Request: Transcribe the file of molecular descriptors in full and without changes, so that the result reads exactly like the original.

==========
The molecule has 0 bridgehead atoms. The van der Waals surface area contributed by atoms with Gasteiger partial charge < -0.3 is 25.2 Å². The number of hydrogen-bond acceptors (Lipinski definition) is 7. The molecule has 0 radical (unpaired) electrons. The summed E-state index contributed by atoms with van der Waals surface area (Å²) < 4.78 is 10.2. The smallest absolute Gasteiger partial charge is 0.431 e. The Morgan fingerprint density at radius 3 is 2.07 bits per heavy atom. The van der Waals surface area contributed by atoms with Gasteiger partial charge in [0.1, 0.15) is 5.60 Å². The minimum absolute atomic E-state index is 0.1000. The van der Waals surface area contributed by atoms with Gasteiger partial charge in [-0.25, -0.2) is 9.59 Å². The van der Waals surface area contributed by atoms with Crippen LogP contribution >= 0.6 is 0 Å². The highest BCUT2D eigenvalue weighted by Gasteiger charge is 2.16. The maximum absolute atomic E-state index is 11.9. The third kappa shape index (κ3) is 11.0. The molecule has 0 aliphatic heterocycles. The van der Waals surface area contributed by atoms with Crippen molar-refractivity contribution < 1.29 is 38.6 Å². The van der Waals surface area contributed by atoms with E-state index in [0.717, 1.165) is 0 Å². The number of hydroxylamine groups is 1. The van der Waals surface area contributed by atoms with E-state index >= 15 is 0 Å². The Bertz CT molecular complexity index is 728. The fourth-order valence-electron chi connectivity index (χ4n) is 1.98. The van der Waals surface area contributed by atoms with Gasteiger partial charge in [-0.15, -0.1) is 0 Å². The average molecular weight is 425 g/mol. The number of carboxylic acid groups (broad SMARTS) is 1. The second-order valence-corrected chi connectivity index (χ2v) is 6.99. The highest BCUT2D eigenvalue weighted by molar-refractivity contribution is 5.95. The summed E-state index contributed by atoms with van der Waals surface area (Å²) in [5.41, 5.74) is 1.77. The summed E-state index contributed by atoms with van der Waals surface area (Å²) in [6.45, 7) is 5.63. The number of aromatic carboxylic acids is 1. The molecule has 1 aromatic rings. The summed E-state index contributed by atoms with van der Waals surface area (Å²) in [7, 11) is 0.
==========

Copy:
The molecule has 0 bridgehead atoms. The van der Waals surface area contributed by atoms with Gasteiger partial charge < -0.3 is 25.2 Å². The number of hydrogen-bond acceptors (Lipinski definition) is 7. The molecule has 0 radical (unpaired) electrons. The summed E-state index contributed by atoms with van der Waals surface area (Å²) < 4.78 is 10.2. The smallest absolute Gasteiger partial charge is 0.431 e. The Morgan fingerprint density at radius 3 is 2.07 bits per heavy atom. The van der Waals surface area contributed by atoms with Gasteiger partial charge in [0.1, 0.15) is 5.60 Å². The minimum absolute atomic E-state index is 0.1000. The van der Waals surface area contributed by atoms with Gasteiger partial charge in [-0.25, -0.2) is 9.59 Å². The van der Waals surface area contributed by atoms with Crippen LogP contribution >= 0.6 is 0 Å². The highest BCUT2D eigenvalue weighted by Gasteiger charge is 2.16. The maximum absolute atomic E-state index is 11.9. The third kappa shape index (κ3) is 11.0. The molecule has 0 aliphatic heterocycles. The van der Waals surface area contributed by atoms with Crippen molar-refractivity contribution < 1.29 is 38.6 Å². The van der Waals surface area contributed by atoms with E-state index in [0.717, 1.165) is 0 Å². The number of hydroxylamine groups is 1. The van der Waals surface area contributed by atoms with E-state index >= 15 is 0 Å². The Bertz CT molecular complexity index is 728. The fourth-order valence-electron chi connectivity index (χ4n) is 1.98. The van der Waals surface area contributed by atoms with Gasteiger partial charge in [-0.15, -0.1) is 0 Å². The average molecular weight is 425 g/mol. The number of carboxylic acid groups (broad SMARTS) is 1. The second-order valence-corrected chi connectivity index (χ2v) is 6.99. The highest BCUT2D eigenvalue weighted by molar-refractivity contribution is 5.95. The summed E-state index contributed by atoms with van der Waals surface area (Å²) in [5.41, 5.74) is 1.77. The summed E-state index contributed by atoms with van der Waals surface area (Å²) in [6.45, 7) is 5.63. The number of aromatic carboxylic acids is 1. The molecule has 1 aromatic rings. The summed E-state index contributed by atoms with van der Waals surface area (Å²) in [7, 11) is 0.